The two sides of Gore's relationship with tobacco came into clear relief at the Democratic National Convention in 1996.
It had been a dozen years since Gore says he had his tobacco epiphany. As a young congressman from central Tennessee, Gore dutifully represented thousands of tobacco farmers. His father grew 20,000 pounds of tobacco, and Al Jr. bragged about how he spent summers picking, hoeing, chopping, shredding and selling the sweet-smelling leaf and as a young man, he smoked it.
So when the battle lines were drawn in 1984 over tough new cigarette labels, few expected to find Gore in the middle, shuttling between tobacco lobbyists and public health activists. After announcing what he thought was an acceptable compromise, Gore, a politician who had accepted $18,000 in campaign donations from the industry, learned the tobacco executives would not go along. His carefully crafted solution fell apart.
As Washington backpedaling goes, it was a minor transgression. But in Gore's eyes, it was the first of two searing betrayals by people he once considered friends. The second came when cigarettes caused the death of his revered older sister Nancy at age 46.
In the years since, he rarely spoke publicly of his sister's death from lung cancer. But one person he did confide in was Clinton. More than once during their private weekly lunches, Gore broached the subject of continuing to fight tobacco during a difficult reelection campaign.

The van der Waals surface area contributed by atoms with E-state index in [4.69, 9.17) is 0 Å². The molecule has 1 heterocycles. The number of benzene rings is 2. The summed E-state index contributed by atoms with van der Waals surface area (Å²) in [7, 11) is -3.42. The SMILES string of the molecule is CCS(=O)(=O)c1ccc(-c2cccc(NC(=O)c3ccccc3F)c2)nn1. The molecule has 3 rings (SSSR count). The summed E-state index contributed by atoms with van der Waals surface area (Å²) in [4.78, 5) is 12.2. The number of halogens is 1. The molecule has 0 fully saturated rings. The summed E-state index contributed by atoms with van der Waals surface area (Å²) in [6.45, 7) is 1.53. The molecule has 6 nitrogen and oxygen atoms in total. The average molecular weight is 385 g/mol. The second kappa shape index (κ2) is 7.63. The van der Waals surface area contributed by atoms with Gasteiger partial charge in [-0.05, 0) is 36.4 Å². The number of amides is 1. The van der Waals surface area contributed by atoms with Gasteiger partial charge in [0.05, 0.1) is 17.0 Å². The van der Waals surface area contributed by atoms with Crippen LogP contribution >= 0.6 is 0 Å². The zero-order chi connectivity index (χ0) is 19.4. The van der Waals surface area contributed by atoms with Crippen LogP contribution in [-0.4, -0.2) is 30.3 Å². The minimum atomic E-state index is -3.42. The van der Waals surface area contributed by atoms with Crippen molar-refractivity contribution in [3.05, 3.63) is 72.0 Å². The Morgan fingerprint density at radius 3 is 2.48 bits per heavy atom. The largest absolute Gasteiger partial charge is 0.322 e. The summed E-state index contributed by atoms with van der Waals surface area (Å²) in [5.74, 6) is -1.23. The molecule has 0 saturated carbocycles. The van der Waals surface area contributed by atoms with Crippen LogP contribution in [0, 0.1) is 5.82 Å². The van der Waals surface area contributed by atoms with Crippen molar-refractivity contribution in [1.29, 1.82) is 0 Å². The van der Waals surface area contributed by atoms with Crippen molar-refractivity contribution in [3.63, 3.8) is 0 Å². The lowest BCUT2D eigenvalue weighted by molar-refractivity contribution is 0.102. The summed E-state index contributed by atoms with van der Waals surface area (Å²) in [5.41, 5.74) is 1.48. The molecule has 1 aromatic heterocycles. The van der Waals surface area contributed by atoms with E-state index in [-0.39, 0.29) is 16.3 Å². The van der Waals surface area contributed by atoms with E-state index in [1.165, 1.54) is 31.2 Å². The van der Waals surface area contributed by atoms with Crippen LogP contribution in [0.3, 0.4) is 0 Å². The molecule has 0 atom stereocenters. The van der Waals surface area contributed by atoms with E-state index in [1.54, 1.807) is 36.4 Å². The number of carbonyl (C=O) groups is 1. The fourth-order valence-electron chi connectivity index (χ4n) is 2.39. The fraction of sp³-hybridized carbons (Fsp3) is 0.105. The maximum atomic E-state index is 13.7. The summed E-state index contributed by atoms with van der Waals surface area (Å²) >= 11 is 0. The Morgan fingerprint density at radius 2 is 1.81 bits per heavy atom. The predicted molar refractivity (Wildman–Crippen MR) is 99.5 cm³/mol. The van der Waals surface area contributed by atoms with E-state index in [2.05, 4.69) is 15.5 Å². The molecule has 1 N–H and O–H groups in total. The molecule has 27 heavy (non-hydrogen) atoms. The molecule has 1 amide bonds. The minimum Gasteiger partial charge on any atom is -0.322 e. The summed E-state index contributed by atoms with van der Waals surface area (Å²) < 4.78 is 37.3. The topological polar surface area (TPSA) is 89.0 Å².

"This is not going to be one of those freebies," Clinton told Gore meaning the political price would be high. But politics wasn't the only thing on Gore's mind. Eventually he told the president the story of his sister's death.
"We've had so many conversations about his sister," Clinton recalled in one speech, "I feel I almost know her personally. And I could see in his eyes the this determination to redeem the promise of her wonderful life."
Gore knew that many in the White House did not trust his instincts on tobacco because they feared his "emotional conflict of interest" impaired his judgment. But Clinton came to see Gore's tragedy differently. A master emoter, Clinton encouraged his seemingly stiff vice president to tell the story, perhaps at the Democratic convention in Chicago. It was an impassioned way to make a political point and perhaps humanize Gore in the process.
In early August, Gore summoned a handful of advisers to the vice president's mansion to prepare for the most watched speech of his life.
"I think I'd like to talk about my sister's battle with cancer," two participants remember him saying. As his eyes welled up, he told his aides about his only sibling's prolonged illness and early death. It was a draining session and no one dared question Gore's intentions, though some wondered if the vice president was opening himself up to charges of pandering or hypocrisy. In the early drafts, aides say they left a blank section marked "6 minutes."
Even Gore did not know until minutes before he strode onto the stage of the United Center on Aug. 28 whether he was ready to deliver the account.